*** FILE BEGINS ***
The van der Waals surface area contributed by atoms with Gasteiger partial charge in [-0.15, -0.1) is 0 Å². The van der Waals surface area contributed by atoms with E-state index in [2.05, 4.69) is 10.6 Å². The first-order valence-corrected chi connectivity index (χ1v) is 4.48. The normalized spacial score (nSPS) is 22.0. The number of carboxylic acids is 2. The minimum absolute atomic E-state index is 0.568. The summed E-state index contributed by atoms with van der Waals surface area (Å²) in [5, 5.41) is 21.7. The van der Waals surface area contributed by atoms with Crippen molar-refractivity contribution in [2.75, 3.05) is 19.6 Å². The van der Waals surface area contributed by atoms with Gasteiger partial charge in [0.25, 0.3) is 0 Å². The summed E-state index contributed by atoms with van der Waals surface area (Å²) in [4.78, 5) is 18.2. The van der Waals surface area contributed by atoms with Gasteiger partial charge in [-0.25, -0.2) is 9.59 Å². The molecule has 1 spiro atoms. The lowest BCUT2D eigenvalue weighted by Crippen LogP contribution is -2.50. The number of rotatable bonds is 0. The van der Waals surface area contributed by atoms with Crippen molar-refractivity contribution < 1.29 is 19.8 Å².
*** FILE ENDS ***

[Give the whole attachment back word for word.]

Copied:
The van der Waals surface area contributed by atoms with Gasteiger partial charge in [-0.15, -0.1) is 0 Å². The van der Waals surface area contributed by atoms with E-state index in [2.05, 4.69) is 10.6 Å². The first-order valence-corrected chi connectivity index (χ1v) is 4.48. The normalized spacial score (nSPS) is 22.0. The number of carboxylic acids is 2. The minimum absolute atomic E-state index is 0.568. The summed E-state index contributed by atoms with van der Waals surface area (Å²) in [5, 5.41) is 21.7. The van der Waals surface area contributed by atoms with Crippen molar-refractivity contribution in [2.75, 3.05) is 19.6 Å². The van der Waals surface area contributed by atoms with Gasteiger partial charge in [0.25, 0.3) is 0 Å². The summed E-state index contributed by atoms with van der Waals surface area (Å²) in [4.78, 5) is 18.2. The van der Waals surface area contributed by atoms with Gasteiger partial charge in [-0.25, -0.2) is 9.59 Å². The molecule has 1 spiro atoms. The lowest BCUT2D eigenvalue weighted by Crippen LogP contribution is -2.50. The number of rotatable bonds is 0. The van der Waals surface area contributed by atoms with Crippen molar-refractivity contribution < 1.29 is 19.8 Å².